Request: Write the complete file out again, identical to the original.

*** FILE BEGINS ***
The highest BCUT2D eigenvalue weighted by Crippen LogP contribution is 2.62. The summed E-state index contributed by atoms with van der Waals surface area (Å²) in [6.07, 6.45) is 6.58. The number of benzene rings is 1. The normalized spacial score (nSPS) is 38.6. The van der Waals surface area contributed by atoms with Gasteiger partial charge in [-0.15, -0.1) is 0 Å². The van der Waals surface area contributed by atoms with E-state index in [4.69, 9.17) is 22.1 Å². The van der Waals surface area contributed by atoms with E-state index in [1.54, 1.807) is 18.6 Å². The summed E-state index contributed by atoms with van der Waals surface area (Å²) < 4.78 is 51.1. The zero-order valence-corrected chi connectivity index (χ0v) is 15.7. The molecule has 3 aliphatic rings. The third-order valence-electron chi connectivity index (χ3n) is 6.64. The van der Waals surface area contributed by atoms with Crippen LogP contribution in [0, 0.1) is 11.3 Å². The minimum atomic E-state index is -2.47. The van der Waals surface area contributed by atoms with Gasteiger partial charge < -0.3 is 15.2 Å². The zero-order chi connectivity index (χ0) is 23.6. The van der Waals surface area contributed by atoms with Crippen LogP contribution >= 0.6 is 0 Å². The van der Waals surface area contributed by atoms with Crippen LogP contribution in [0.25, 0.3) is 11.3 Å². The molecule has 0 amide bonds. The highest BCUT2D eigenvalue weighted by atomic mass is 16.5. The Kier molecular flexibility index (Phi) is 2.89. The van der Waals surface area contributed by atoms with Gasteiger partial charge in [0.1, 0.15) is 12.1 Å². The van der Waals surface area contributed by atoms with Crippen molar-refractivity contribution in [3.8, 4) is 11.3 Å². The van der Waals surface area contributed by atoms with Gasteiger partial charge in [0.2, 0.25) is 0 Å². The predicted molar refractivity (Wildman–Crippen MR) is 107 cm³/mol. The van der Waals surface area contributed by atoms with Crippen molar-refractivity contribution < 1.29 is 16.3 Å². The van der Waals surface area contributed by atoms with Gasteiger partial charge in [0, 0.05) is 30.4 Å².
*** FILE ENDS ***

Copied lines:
The highest BCUT2D eigenvalue weighted by Crippen LogP contribution is 2.62. The summed E-state index contributed by atoms with van der Waals surface area (Å²) in [6.07, 6.45) is 6.58. The number of benzene rings is 1. The normalized spacial score (nSPS) is 38.6. The van der Waals surface area contributed by atoms with Gasteiger partial charge in [-0.15, -0.1) is 0 Å². The van der Waals surface area contributed by atoms with E-state index in [4.69, 9.17) is 22.1 Å². The van der Waals surface area contributed by atoms with E-state index in [1.54, 1.807) is 18.6 Å². The summed E-state index contributed by atoms with van der Waals surface area (Å²) < 4.78 is 51.1. The zero-order valence-corrected chi connectivity index (χ0v) is 15.7. The molecule has 3 aliphatic rings. The third-order valence-electron chi connectivity index (χ3n) is 6.64. The van der Waals surface area contributed by atoms with Crippen LogP contribution in [0, 0.1) is 11.3 Å². The minimum atomic E-state index is -2.47. The van der Waals surface area contributed by atoms with Gasteiger partial charge < -0.3 is 15.2 Å². The zero-order chi connectivity index (χ0) is 23.6. The van der Waals surface area contributed by atoms with Crippen LogP contribution >= 0.6 is 0 Å². The van der Waals surface area contributed by atoms with Crippen LogP contribution in [0.25, 0.3) is 11.3 Å². The molecule has 0 amide bonds. The highest BCUT2D eigenvalue weighted by atomic mass is 16.5. The Kier molecular flexibility index (Phi) is 2.89. The van der Waals surface area contributed by atoms with Gasteiger partial charge in [0.1, 0.15) is 12.1 Å². The van der Waals surface area contributed by atoms with Crippen molar-refractivity contribution in [3.8, 4) is 11.3 Å². The van der Waals surface area contributed by atoms with Gasteiger partial charge in [0.2, 0.25) is 0 Å². The predicted molar refractivity (Wildman–Crippen MR) is 107 cm³/mol. The van der Waals surface area contributed by atoms with Crippen molar-refractivity contribution < 1.29 is 16.3 Å². The van der Waals surface area contributed by atoms with Gasteiger partial charge in [0, 0.05) is 30.4 Å².